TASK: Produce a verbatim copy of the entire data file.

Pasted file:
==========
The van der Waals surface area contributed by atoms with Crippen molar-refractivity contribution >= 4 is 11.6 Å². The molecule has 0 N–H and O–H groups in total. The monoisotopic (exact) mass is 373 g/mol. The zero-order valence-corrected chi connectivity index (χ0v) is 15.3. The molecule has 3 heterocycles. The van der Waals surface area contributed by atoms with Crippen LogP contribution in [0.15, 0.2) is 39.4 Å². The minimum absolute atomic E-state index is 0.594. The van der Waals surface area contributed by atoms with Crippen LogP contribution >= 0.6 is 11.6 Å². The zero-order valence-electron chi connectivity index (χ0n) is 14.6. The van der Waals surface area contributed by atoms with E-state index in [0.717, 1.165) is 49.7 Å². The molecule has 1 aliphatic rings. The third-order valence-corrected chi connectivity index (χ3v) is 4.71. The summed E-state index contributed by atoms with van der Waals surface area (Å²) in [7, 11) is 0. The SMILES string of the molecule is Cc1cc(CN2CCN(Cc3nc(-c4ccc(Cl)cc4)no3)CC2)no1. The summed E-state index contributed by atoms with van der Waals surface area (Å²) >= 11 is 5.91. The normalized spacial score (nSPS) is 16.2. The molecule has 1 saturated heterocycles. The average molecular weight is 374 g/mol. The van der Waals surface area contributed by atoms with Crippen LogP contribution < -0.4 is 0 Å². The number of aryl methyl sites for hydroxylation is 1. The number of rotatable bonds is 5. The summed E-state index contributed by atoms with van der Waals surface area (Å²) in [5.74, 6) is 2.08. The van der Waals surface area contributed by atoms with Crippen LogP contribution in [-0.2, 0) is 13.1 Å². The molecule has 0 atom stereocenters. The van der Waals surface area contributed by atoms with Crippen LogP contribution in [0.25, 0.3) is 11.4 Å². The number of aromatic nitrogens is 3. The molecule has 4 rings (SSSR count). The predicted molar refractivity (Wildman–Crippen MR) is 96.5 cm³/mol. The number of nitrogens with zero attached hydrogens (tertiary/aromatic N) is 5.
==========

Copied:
The van der Waals surface area contributed by atoms with Crippen molar-refractivity contribution >= 4 is 11.6 Å². The molecule has 0 N–H and O–H groups in total. The monoisotopic (exact) mass is 373 g/mol. The zero-order valence-corrected chi connectivity index (χ0v) is 15.3. The molecule has 3 heterocycles. The van der Waals surface area contributed by atoms with Crippen LogP contribution in [0.15, 0.2) is 39.4 Å². The minimum absolute atomic E-state index is 0.594. The van der Waals surface area contributed by atoms with Crippen LogP contribution >= 0.6 is 11.6 Å². The zero-order valence-electron chi connectivity index (χ0n) is 14.6. The van der Waals surface area contributed by atoms with E-state index in [0.717, 1.165) is 49.7 Å². The molecule has 1 aliphatic rings. The third-order valence-corrected chi connectivity index (χ3v) is 4.71. The summed E-state index contributed by atoms with van der Waals surface area (Å²) in [7, 11) is 0. The SMILES string of the molecule is Cc1cc(CN2CCN(Cc3nc(-c4ccc(Cl)cc4)no3)CC2)no1. The summed E-state index contributed by atoms with van der Waals surface area (Å²) >= 11 is 5.91. The normalized spacial score (nSPS) is 16.2. The molecule has 1 saturated heterocycles. The average molecular weight is 374 g/mol. The van der Waals surface area contributed by atoms with Crippen LogP contribution < -0.4 is 0 Å². The number of aryl methyl sites for hydroxylation is 1. The number of rotatable bonds is 5. The summed E-state index contributed by atoms with van der Waals surface area (Å²) in [5.74, 6) is 2.08. The van der Waals surface area contributed by atoms with Crippen LogP contribution in [-0.2, 0) is 13.1 Å². The molecule has 0 atom stereocenters. The van der Waals surface area contributed by atoms with Crippen LogP contribution in [0.25, 0.3) is 11.4 Å². The number of aromatic nitrogens is 3. The molecule has 4 rings (SSSR count). The predicted molar refractivity (Wildman–Crippen MR) is 96.5 cm³/mol. The number of nitrogens with zero attached hydrogens (tertiary/aromatic N) is 5.